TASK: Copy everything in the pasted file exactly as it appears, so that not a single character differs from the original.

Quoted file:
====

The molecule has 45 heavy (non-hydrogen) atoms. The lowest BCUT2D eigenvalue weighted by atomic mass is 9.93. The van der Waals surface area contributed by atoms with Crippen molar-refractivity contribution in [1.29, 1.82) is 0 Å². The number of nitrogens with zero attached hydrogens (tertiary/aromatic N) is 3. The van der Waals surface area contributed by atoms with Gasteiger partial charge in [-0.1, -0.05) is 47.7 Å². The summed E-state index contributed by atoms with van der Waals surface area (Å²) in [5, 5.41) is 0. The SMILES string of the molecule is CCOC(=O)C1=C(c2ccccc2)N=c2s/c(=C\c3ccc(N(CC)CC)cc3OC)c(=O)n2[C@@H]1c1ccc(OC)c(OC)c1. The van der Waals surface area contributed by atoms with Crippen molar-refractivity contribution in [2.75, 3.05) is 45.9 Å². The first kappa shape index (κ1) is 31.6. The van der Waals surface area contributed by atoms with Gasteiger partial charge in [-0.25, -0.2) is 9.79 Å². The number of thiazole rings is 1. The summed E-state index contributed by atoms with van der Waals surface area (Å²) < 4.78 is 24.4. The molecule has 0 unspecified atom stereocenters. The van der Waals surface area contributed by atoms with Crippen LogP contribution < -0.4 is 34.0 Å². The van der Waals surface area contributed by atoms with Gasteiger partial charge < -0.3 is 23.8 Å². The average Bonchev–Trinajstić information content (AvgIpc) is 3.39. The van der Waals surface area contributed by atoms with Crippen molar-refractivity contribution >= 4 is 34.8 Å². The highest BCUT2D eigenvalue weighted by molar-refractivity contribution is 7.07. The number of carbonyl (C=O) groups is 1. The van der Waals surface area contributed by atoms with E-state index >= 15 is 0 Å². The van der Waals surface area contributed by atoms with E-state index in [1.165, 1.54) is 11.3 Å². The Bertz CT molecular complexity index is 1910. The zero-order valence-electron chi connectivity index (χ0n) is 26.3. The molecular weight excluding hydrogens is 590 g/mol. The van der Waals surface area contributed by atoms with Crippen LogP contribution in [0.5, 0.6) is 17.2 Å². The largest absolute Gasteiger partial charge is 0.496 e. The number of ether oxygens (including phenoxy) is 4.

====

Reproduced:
The molecule has 45 heavy (non-hydrogen) atoms. The lowest BCUT2D eigenvalue weighted by atomic mass is 9.93. The van der Waals surface area contributed by atoms with Crippen molar-refractivity contribution in [1.29, 1.82) is 0 Å². The number of nitrogens with zero attached hydrogens (tertiary/aromatic N) is 3. The van der Waals surface area contributed by atoms with Gasteiger partial charge in [-0.1, -0.05) is 47.7 Å². The summed E-state index contributed by atoms with van der Waals surface area (Å²) in [5, 5.41) is 0. The SMILES string of the molecule is CCOC(=O)C1=C(c2ccccc2)N=c2s/c(=C\c3ccc(N(CC)CC)cc3OC)c(=O)n2[C@@H]1c1ccc(OC)c(OC)c1. The van der Waals surface area contributed by atoms with Crippen molar-refractivity contribution in [2.75, 3.05) is 45.9 Å². The first kappa shape index (κ1) is 31.6. The van der Waals surface area contributed by atoms with Gasteiger partial charge in [-0.25, -0.2) is 9.79 Å². The number of thiazole rings is 1. The summed E-state index contributed by atoms with van der Waals surface area (Å²) < 4.78 is 24.4. The molecule has 0 unspecified atom stereocenters. The van der Waals surface area contributed by atoms with Crippen LogP contribution < -0.4 is 34.0 Å². The van der Waals surface area contributed by atoms with Gasteiger partial charge < -0.3 is 23.8 Å². The average Bonchev–Trinajstić information content (AvgIpc) is 3.39. The van der Waals surface area contributed by atoms with Crippen molar-refractivity contribution >= 4 is 34.8 Å². The highest BCUT2D eigenvalue weighted by molar-refractivity contribution is 7.07. The number of carbonyl (C=O) groups is 1. The van der Waals surface area contributed by atoms with E-state index >= 15 is 0 Å². The van der Waals surface area contributed by atoms with E-state index in [1.165, 1.54) is 11.3 Å². The Bertz CT molecular complexity index is 1910. The zero-order valence-electron chi connectivity index (χ0n) is 26.3. The molecular weight excluding hydrogens is 590 g/mol. The van der Waals surface area contributed by atoms with Crippen LogP contribution in [0.5, 0.6) is 17.2 Å². The largest absolute Gasteiger partial charge is 0.496 e. The number of ether oxygens (including phenoxy) is 4.